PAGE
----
Motion to Suppress – DUI – Recollection of Incident
SUPPLEMENT TO MOTION TO SUPPRESS
COMES NOW the Defendant, by and through his undersigned attorney, and provides this Supplement to his previously filed Motion to Suppress, and states as follows:
1. The Defendant was arrested on November 28 for Driving Under the Influence (DUI). Arrest and Booking Report.
2. Officer T.C.M. was the officer who stopped the Defendant on the night of his arrest.
3. Officer M. testified at a Department of Motor Vehicles (DMV) Formal Review Hearing regarding the stop, on January 21, less than two months after the arrest.
4. At the DMV Hearing, Officer M. was given an opportunity to review the Arrest and Booking Report. Tr. 6.
5. Even though he had reviewed the Arrest and Booking Report before the DMV hearing, Officer M. held the Arrest in Booking Report in his hand and testified from that report. Tr. 11.
6. When questioned at the DMV Hearing about the stop of the Defendant, Officer M. could not recall the following:
a. Whether he was traveling directly behind the Defendant before he stopped him. Tr. at 9.
b. How many times the Defendant moved or weaved within his lane. Tr. at 10.
c. How many times the Defendant went over the lines. Tr. at 10.
d. Whether the Defendant used his blinker when he changed lanes. Tr. at 12
e. Where in the vehicle the odor of alcohol was coming from. Tr. at 18.
f. Whether the passenger in the vehicle had been drinking. Tr. at 18.
7. Officer P. specifically testified at the DMV Hearing he did not have an independent recollection of this incident, other than what he was reading in the Arrest and Booking Report. Tr. at 18.
8. When asked at the DMV Hearing if that meant he had no independent recollection of the entire incident, he said he did not. He stated it wasn’t “a big memory” for him, so you didn’t have anything beyond what he was reading in the report. Tr. at 18.
9. Despite his testimony at the DMV Hearing, at the Motion to Suppress Hearing held on this matter on April 14, on direct examination, Officer M. testified he did have an independent recollection of the stop of the Defendant.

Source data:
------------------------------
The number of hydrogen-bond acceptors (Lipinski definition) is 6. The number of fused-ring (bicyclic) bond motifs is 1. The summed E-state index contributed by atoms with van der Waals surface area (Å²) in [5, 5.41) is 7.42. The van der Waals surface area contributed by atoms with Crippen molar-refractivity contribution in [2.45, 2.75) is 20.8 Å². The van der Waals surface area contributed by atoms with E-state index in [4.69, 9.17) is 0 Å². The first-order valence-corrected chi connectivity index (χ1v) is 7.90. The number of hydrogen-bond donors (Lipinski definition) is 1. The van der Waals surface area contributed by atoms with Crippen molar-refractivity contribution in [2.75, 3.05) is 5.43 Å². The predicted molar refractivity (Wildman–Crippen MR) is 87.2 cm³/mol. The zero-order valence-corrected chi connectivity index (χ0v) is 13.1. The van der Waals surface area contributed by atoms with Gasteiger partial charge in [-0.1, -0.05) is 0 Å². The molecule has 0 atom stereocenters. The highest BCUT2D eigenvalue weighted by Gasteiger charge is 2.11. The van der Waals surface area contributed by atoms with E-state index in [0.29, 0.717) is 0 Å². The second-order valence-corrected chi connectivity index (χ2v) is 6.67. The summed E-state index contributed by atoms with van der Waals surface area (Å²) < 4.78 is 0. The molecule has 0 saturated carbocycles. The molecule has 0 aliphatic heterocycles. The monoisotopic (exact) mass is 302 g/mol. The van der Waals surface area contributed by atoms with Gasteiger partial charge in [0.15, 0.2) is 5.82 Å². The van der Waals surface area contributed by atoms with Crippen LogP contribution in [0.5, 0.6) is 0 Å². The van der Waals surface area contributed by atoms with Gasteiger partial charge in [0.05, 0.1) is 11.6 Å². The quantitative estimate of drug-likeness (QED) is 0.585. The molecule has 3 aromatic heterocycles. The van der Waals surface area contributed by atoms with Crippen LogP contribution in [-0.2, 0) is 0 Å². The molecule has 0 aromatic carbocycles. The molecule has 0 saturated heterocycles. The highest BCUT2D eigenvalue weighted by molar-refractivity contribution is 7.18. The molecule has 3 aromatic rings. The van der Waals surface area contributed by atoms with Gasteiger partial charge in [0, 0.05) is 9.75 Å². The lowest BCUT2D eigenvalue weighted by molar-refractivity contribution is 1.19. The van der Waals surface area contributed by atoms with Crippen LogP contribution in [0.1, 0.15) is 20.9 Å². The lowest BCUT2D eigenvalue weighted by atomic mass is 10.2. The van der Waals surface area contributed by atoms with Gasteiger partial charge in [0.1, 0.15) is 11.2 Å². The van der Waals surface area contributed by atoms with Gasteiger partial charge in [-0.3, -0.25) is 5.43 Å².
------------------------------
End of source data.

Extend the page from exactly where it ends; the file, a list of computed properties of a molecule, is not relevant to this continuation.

10. However, Officer M. agreed on cross examination that the testimony he gave at the DMV Hearing was accurate. He also testified that nothing had occurred since the DMV Hearing to refresh his recollection of the stop of the Defendant.
MEMORANDUM OF LAW
A. No Present Recollection or Memory
If a witness has no present recollection or memory of the events, the witness cannot testify to those events. K.E.A. v. State, 807 So.2d 410, 411 (Fla. 3d DCA 2001). Counsel may show the witness a writing or other object in an attempt to refresh the witness’ recollection. Id. If the witness’ memory is jogged, the witness may testify from their present memory, pursuant to § 90.613(1), Fla. Stat.
In K.E.A. (as in this case) the police officer’s memory was never jogged by the arrest report. Id. The court held that because his memory was not refreshed, his testimony could not form the basis of the juvenile’s adjudication of delinquency. Id. Similarly, in this case, Officer M.’s memory was not refreshed by his review of the Arrest and Booking Report, and thus his testimony cannot form the basis to establish a lawful stop of the Defendant.
Here, the State argued that because Officer M. testified during direct examination at the Suppression Hearing on April 14 that he did have an independent recollection of the stop of the Defendant, that was enough to permit him to testify regarding the stop. However, the testimony of Officer M. was properly impeached on cross examination, with his testimony from the DMV Hearing.
During the suppression hearing, Officer M. agreed he testified at the DMV Hearing on January 21, 2016 that he did not have an independent memory of the stop. He further testified nothing had refreshed his memory since the DMV Hearing. Thus, it was established a fortiori, that he could not have possibly have an independent recollection of the stop of the Defendant, when he testified at the Suppression Hearing.
Because Officer M. did not have an independent recollection of the stop of the Defendant, his testimony regarding the stop cannot be relied to justify stopping or detaining the Defendant. Therefore, any and all evidence seized and/or obtained from the Defendant, including the officers’ observations, the results of the Field Sobriety Exercises (“FSE”), any written or oral statements, the results of the Implied Consent procedures, and the results of the breathalyzer test should be suppressed.
WHEREFORE, the defendant respectfully requests the Court to enter an order suppressing all evidence obtained as a result of the stop of the Defendant, including the officers’ observations, the results of the Field Sobriety Exercises (“FSE”), any written or oral statements made by the Defendant, the results of the Implied Consent procedures, and the results of the breathalyzer test.